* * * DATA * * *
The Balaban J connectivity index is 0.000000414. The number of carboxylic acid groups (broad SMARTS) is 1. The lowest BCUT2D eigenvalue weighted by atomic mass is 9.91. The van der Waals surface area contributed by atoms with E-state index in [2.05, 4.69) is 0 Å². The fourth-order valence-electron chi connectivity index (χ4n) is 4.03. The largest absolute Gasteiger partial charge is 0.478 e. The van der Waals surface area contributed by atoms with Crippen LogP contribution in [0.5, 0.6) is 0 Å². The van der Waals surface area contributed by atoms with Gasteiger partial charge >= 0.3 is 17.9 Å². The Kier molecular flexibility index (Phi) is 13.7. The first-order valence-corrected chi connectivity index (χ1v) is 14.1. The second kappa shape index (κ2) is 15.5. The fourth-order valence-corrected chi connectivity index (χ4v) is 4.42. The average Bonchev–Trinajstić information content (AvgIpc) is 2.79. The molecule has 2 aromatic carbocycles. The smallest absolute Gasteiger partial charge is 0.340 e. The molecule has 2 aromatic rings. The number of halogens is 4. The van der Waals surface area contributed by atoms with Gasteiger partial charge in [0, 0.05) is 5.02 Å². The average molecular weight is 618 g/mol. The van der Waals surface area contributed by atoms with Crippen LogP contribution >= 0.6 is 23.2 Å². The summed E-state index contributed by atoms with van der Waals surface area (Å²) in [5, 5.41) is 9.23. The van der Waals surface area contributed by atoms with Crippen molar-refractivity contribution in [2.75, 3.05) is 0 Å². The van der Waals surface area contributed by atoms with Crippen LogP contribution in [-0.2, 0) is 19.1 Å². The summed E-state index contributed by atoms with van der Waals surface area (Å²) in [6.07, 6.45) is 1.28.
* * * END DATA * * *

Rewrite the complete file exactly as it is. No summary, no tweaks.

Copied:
The Balaban J connectivity index is 0.000000414. The number of carboxylic acid groups (broad SMARTS) is 1. The lowest BCUT2D eigenvalue weighted by atomic mass is 9.91. The van der Waals surface area contributed by atoms with E-state index in [2.05, 4.69) is 0 Å². The fourth-order valence-electron chi connectivity index (χ4n) is 4.03. The largest absolute Gasteiger partial charge is 0.478 e. The van der Waals surface area contributed by atoms with Crippen LogP contribution in [0.5, 0.6) is 0 Å². The van der Waals surface area contributed by atoms with Gasteiger partial charge >= 0.3 is 17.9 Å². The Kier molecular flexibility index (Phi) is 13.7. The first-order valence-corrected chi connectivity index (χ1v) is 14.1. The second kappa shape index (κ2) is 15.5. The fourth-order valence-corrected chi connectivity index (χ4v) is 4.42. The average Bonchev–Trinajstić information content (AvgIpc) is 2.79. The molecule has 2 aromatic carbocycles. The smallest absolute Gasteiger partial charge is 0.340 e. The molecule has 2 aromatic rings. The number of halogens is 4. The van der Waals surface area contributed by atoms with Gasteiger partial charge in [0, 0.05) is 5.02 Å². The average molecular weight is 618 g/mol. The van der Waals surface area contributed by atoms with Crippen LogP contribution >= 0.6 is 23.2 Å². The summed E-state index contributed by atoms with van der Waals surface area (Å²) in [5, 5.41) is 9.23. The van der Waals surface area contributed by atoms with Crippen molar-refractivity contribution in [2.75, 3.05) is 0 Å². The van der Waals surface area contributed by atoms with Crippen LogP contribution in [-0.2, 0) is 19.1 Å². The summed E-state index contributed by atoms with van der Waals surface area (Å²) in [6.07, 6.45) is 1.28.